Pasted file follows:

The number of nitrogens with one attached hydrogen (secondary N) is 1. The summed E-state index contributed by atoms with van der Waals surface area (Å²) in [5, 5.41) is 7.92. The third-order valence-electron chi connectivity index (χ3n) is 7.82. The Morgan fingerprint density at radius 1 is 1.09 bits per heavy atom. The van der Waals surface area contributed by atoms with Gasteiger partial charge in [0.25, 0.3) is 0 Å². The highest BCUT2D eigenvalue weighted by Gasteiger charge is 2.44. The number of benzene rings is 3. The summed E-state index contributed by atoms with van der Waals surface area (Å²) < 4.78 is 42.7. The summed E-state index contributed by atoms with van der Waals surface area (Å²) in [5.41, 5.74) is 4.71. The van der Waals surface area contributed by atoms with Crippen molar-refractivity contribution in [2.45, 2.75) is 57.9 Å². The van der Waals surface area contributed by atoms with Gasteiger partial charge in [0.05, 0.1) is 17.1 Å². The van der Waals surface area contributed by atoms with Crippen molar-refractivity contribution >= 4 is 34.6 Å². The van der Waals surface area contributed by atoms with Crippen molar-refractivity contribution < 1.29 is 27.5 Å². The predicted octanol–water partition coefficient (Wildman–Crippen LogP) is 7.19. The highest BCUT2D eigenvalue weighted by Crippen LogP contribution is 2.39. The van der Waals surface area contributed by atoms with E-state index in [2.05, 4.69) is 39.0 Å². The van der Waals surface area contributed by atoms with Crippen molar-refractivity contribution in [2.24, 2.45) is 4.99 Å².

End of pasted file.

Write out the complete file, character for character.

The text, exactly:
The number of nitrogens with one attached hydrogen (secondary N) is 1. The summed E-state index contributed by atoms with van der Waals surface area (Å²) in [5, 5.41) is 7.92. The third-order valence-electron chi connectivity index (χ3n) is 7.82. The Morgan fingerprint density at radius 1 is 1.09 bits per heavy atom. The van der Waals surface area contributed by atoms with Gasteiger partial charge in [0.25, 0.3) is 0 Å². The highest BCUT2D eigenvalue weighted by Gasteiger charge is 2.44. The number of benzene rings is 3. The summed E-state index contributed by atoms with van der Waals surface area (Å²) < 4.78 is 42.7. The summed E-state index contributed by atoms with van der Waals surface area (Å²) in [5.41, 5.74) is 4.71. The van der Waals surface area contributed by atoms with Crippen molar-refractivity contribution in [2.45, 2.75) is 57.9 Å². The van der Waals surface area contributed by atoms with Gasteiger partial charge in [0.05, 0.1) is 17.1 Å². The van der Waals surface area contributed by atoms with Crippen molar-refractivity contribution >= 4 is 34.6 Å². The van der Waals surface area contributed by atoms with Crippen molar-refractivity contribution < 1.29 is 27.5 Å². The predicted octanol–water partition coefficient (Wildman–Crippen LogP) is 7.19. The highest BCUT2D eigenvalue weighted by Crippen LogP contribution is 2.39. The van der Waals surface area contributed by atoms with E-state index in [2.05, 4.69) is 39.0 Å². The van der Waals surface area contributed by atoms with Crippen molar-refractivity contribution in [2.24, 2.45) is 4.99 Å².